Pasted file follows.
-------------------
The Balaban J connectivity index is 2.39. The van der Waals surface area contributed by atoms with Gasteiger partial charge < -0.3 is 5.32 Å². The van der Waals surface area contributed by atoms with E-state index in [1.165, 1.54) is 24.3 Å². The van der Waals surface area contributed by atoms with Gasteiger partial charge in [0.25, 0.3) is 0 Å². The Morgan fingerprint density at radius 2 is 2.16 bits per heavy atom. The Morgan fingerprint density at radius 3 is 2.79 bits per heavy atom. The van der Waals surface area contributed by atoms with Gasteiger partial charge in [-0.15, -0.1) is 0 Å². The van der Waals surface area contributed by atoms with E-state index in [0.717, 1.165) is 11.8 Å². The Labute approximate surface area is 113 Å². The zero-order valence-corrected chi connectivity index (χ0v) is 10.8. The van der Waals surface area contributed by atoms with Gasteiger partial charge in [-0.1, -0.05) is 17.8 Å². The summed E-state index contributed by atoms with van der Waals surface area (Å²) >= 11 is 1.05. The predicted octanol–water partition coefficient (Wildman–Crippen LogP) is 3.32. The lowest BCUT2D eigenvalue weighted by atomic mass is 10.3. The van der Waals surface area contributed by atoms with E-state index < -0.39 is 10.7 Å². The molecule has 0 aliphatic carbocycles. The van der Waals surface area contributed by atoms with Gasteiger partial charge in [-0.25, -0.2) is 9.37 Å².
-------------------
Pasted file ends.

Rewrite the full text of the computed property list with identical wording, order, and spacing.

The Balaban J connectivity index is 2.39. The van der Waals surface area contributed by atoms with Gasteiger partial charge < -0.3 is 5.32 Å². The van der Waals surface area contributed by atoms with E-state index in [1.165, 1.54) is 24.3 Å². The van der Waals surface area contributed by atoms with Gasteiger partial charge in [0.25, 0.3) is 0 Å². The Morgan fingerprint density at radius 2 is 2.16 bits per heavy atom. The Morgan fingerprint density at radius 3 is 2.79 bits per heavy atom. The van der Waals surface area contributed by atoms with Gasteiger partial charge in [-0.15, -0.1) is 0 Å². The van der Waals surface area contributed by atoms with E-state index in [0.717, 1.165) is 11.8 Å². The Labute approximate surface area is 113 Å². The zero-order valence-corrected chi connectivity index (χ0v) is 10.8. The van der Waals surface area contributed by atoms with Gasteiger partial charge in [-0.1, -0.05) is 17.8 Å². The summed E-state index contributed by atoms with van der Waals surface area (Å²) >= 11 is 1.05. The predicted octanol–water partition coefficient (Wildman–Crippen LogP) is 3.32. The lowest BCUT2D eigenvalue weighted by atomic mass is 10.3. The van der Waals surface area contributed by atoms with E-state index < -0.39 is 10.7 Å². The molecule has 0 aliphatic carbocycles. The van der Waals surface area contributed by atoms with Gasteiger partial charge in [-0.25, -0.2) is 9.37 Å².